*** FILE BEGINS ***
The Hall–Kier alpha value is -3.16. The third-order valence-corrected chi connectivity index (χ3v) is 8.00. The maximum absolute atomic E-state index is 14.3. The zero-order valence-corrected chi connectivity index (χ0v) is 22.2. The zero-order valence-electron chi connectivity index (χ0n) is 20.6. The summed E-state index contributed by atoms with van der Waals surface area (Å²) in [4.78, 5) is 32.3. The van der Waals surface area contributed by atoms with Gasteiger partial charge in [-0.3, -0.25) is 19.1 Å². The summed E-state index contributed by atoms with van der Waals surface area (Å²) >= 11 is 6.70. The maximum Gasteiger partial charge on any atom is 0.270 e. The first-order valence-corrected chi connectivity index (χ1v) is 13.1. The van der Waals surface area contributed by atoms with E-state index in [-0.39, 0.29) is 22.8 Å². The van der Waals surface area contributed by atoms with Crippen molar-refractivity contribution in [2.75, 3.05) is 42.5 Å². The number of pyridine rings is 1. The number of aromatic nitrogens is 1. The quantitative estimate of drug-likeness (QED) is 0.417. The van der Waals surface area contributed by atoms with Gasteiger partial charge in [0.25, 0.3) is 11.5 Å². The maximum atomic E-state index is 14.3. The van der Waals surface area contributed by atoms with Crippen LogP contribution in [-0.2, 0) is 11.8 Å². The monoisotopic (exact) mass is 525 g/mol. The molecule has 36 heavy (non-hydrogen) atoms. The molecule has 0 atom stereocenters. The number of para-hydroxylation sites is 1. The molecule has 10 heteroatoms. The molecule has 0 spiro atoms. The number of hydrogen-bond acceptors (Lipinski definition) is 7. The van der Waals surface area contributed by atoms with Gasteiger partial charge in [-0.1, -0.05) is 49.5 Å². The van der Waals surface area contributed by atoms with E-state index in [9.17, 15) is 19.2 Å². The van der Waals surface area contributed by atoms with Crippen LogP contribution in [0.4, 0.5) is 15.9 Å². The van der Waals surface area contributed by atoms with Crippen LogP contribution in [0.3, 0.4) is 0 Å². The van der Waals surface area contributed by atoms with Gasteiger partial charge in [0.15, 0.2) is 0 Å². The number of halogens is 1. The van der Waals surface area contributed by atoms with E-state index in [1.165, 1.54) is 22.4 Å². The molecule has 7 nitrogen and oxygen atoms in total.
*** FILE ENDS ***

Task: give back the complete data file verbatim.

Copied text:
The Hall–Kier alpha value is -3.16. The third-order valence-corrected chi connectivity index (χ3v) is 8.00. The maximum absolute atomic E-state index is 14.3. The zero-order valence-corrected chi connectivity index (χ0v) is 22.2. The zero-order valence-electron chi connectivity index (χ0n) is 20.6. The summed E-state index contributed by atoms with van der Waals surface area (Å²) in [4.78, 5) is 32.3. The van der Waals surface area contributed by atoms with Gasteiger partial charge in [-0.3, -0.25) is 19.1 Å². The summed E-state index contributed by atoms with van der Waals surface area (Å²) >= 11 is 6.70. The maximum Gasteiger partial charge on any atom is 0.270 e. The first-order valence-corrected chi connectivity index (χ1v) is 13.1. The van der Waals surface area contributed by atoms with E-state index in [-0.39, 0.29) is 22.8 Å². The van der Waals surface area contributed by atoms with Crippen molar-refractivity contribution in [2.75, 3.05) is 42.5 Å². The number of pyridine rings is 1. The number of aromatic nitrogens is 1. The quantitative estimate of drug-likeness (QED) is 0.417. The van der Waals surface area contributed by atoms with Gasteiger partial charge in [0.25, 0.3) is 11.5 Å². The maximum atomic E-state index is 14.3. The van der Waals surface area contributed by atoms with Crippen LogP contribution in [-0.2, 0) is 11.8 Å². The monoisotopic (exact) mass is 525 g/mol. The molecule has 36 heavy (non-hydrogen) atoms. The molecule has 0 atom stereocenters. The number of para-hydroxylation sites is 1. The molecule has 10 heteroatoms. The molecule has 0 spiro atoms. The number of hydrogen-bond acceptors (Lipinski definition) is 7. The van der Waals surface area contributed by atoms with Gasteiger partial charge in [-0.1, -0.05) is 49.5 Å². The van der Waals surface area contributed by atoms with E-state index in [9.17, 15) is 19.2 Å². The van der Waals surface area contributed by atoms with Crippen LogP contribution in [0.4, 0.5) is 15.9 Å². The van der Waals surface area contributed by atoms with Crippen LogP contribution in [0.3, 0.4) is 0 Å². The van der Waals surface area contributed by atoms with Gasteiger partial charge in [0.15, 0.2) is 0 Å². The number of halogens is 1. The van der Waals surface area contributed by atoms with E-state index in [1.165, 1.54) is 22.4 Å². The molecule has 7 nitrogen and oxygen atoms in total.